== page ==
By David Norton
Although modern fashions tend to avoid wool as unwieldy and conventional, Europeans from at least 1000 B.C.E. have worn this most utilitarian of fabrics. Warm, long-wearing, relatively cheap, and abundant, wool was the fabric of necessity for all Europeans, including the elites. Wool cloth came into production somewhere around 2400 B.C.E. Since then, Europeans have slowly improved the quality of wool from sheep through selective breeding, killing sheep with coarser wool for meat. Most sheep that Europeans used during the early modern period came from Italy, as was the case with Merino sheep. Long sought after for its soft fibers, merino wool originated from a Greek colony in southeastern Italy. Iberia boasted the best herds of merino sheep until well into the early eighteenth century, when other European countries began to expand their merino wool production from donated Spanish sheep.1
Like Europeans of the early modern period, historians have recognized the centrality of wool to understanding regional economies, cultures, and politics. Wool provides an ideal product for historians of differing specialties to understand the past. Social historians evaluate the herder culture of transhumance peasants. Economic historians evaluate wool as trade goods, as a foundation of the state's economy, and as a product of advances in credit. One historian has gone so far as to call wool "the dynamic core of pre-industrial urban production and long distance international trade."2 Three case studies will allow one to appreciate the centrality of wool in the early modern European world.
Any discussion of wool must begin in Italy as it is from there that Europe derives most of its modern varieties of sheep. John Marino has examined the culture and economic workings of the pastoral wool economies in the Kingdom of Naples during the early modern era. Naples possessed a transhumance organization , or royal sheep customhouse (dogana), that lobbied the monarchy for privileges. Marino disputes the accepted history of transhumance in Naples that highlights the crown as a pro-capitalist, anti-small-shepherd institution. In contrast, due to a wide variety of cultural and political ties, the crown of Naples protected small shepherds, at times to the detriment of economic development of the region. This study underscores the way in which wool was embedded in both peasant and elite values.3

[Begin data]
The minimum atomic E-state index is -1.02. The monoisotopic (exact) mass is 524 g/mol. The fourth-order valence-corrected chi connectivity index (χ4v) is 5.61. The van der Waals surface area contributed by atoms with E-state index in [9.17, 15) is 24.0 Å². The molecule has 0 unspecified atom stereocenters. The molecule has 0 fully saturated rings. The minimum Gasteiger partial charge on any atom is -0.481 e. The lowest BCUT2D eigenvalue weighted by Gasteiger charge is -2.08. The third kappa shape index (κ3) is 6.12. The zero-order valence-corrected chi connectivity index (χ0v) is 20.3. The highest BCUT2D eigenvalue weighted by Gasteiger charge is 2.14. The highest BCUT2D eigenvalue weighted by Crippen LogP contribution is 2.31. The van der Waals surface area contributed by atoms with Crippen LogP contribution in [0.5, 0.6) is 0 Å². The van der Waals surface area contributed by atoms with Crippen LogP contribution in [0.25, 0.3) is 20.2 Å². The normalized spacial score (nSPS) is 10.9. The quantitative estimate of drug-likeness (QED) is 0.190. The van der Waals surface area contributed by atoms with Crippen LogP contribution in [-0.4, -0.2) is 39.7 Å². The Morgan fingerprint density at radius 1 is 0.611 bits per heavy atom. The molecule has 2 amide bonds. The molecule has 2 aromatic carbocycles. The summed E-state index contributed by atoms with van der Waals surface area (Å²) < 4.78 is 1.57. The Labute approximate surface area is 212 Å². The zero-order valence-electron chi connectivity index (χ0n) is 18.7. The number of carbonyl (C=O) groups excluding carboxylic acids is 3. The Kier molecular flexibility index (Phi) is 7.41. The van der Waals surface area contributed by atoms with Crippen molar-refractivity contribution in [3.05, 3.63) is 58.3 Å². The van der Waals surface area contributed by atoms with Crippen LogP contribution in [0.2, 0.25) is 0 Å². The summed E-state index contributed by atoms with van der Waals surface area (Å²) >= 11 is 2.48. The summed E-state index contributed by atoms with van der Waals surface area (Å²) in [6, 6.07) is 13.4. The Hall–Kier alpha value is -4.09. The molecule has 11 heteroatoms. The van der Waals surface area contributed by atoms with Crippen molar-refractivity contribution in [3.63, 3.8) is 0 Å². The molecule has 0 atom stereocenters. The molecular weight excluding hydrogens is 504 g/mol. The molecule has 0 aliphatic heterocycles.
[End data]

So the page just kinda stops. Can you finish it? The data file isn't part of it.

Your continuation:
From Italy we turn our attention to Spain, the jewel of wool production in this period. Spain produced the best and the most wool during the early modern period, forbidding the export of its merino sheep until the early eighteenth century. (The first sizable export of merinos went to Sweden in 1723.) Carla and William Phillips provide a long-overdue corrective study of transhumance herding in Spain in their book Spain's Golden Fleece: Wool Production and the Wool Trade from the Middle Ages to the Nineteenth Century. Contrary to previous scholarship, transhumance herding did not undercut agricultural productivity. Rather, transhumance herding complimented agriculture, utilizing land unusable for farming. The Spanish version of the dogana, the Mesta, has long been vilified as the institution that damned Spain to crawl towards industrialization by monopolizing productive land. According to the Phillips', clearly this was not the case. Though the dispute is far more complicated than can be addressed here, one should note that wool production proved central not just as a sector in the Spanish economy, but as a factor in industrialization and, therefore, in the politics of nineteenth and twentieth century Europe.4
Finally, consider the environmental implications of transhumance flocks in the Mexican context. Elinor Melville has written extensively on the introduction of sheep to the Valle de Mezquital area in New Spain during the sixteenth century. Following a sharp drop in agricultural productivity, Spaniards introduced sheep to the area in the 1540s. The valley subsequently became increasingly barren and ecologically unstable. Nevertheless, most economic historians agree that the Spanish "acted in their best long-term interest" when they introduced large flocks of sheep to central Mexico. Melville, by contrast, says that significant evidence contradicts this theory and that most Spaniards gave little to no thought to the long-term ramifications of transhumance grazing.5 This case study highlights the long-term environmental consequences that wool production has had on Spanish Mexico.
These three studies highlight various levels of historical materiality. Wool production radically shaped the cultures, national development, and ecosystems of the areas it touched. Perhaps no product in this period allows for such a multi-disciplinary analysis of disparate issues. Fernand Braudel displayed his usual perceptiveness when he highlighted sheep as a force that changed the world.6
1. Ailene nic Aedain, "Fleece Types in the Middle Ages" (http:www.pbm.com/~lindahl/rialto/fleecetypes-art.html, 18 August 1997), pp. 1-3.
2. John Marino, Pastoral Economics in the Kingdom of Naples (Oxford: Oxford University Press, 1988), p. 1.
3. Marino, pp.
4. Carla Rahn Phillips and William Phillips, Spain's Golden Fleece: Wool Production and the Wool Trade from the Middle Ages to the Nineteenth Century (Oxford: Oxford University Press, 1997), pp.
5. Elinor Melville, "Environmental and Social Change in the Valle de Mezquital, Mexico: 1521-1600" (Comparative Studies in Society and History 32 (1990): ), p. 25.
6. Fernand Braudel,